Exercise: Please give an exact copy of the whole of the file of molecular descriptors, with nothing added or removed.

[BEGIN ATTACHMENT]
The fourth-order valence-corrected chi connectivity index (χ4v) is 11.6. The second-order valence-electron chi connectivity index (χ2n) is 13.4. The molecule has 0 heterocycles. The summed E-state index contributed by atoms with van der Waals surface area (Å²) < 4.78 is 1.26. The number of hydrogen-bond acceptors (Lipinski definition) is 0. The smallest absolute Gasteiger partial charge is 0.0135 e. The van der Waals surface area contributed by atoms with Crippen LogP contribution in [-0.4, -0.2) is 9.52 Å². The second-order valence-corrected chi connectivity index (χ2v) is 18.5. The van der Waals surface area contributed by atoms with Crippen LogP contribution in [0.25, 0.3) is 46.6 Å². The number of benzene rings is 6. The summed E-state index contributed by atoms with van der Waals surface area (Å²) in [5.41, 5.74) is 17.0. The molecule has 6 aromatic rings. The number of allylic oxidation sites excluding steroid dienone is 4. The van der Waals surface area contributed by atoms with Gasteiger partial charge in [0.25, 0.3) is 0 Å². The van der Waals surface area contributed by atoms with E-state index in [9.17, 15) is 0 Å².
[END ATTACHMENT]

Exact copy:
The fourth-order valence-corrected chi connectivity index (χ4v) is 11.6. The second-order valence-electron chi connectivity index (χ2n) is 13.4. The molecule has 0 heterocycles. The summed E-state index contributed by atoms with van der Waals surface area (Å²) < 4.78 is 1.26. The number of hydrogen-bond acceptors (Lipinski definition) is 0. The smallest absolute Gasteiger partial charge is 0.0135 e. The van der Waals surface area contributed by atoms with Crippen LogP contribution in [-0.4, -0.2) is 9.52 Å². The second-order valence-corrected chi connectivity index (χ2v) is 18.5. The van der Waals surface area contributed by atoms with Crippen LogP contribution in [0.25, 0.3) is 46.6 Å². The number of benzene rings is 6. The summed E-state index contributed by atoms with van der Waals surface area (Å²) in [5.41, 5.74) is 17.0. The molecule has 6 aromatic rings. The number of allylic oxidation sites excluding steroid dienone is 4. The van der Waals surface area contributed by atoms with Gasteiger partial charge in [0.25, 0.3) is 0 Å². The van der Waals surface area contributed by atoms with E-state index in [9.17, 15) is 0 Å².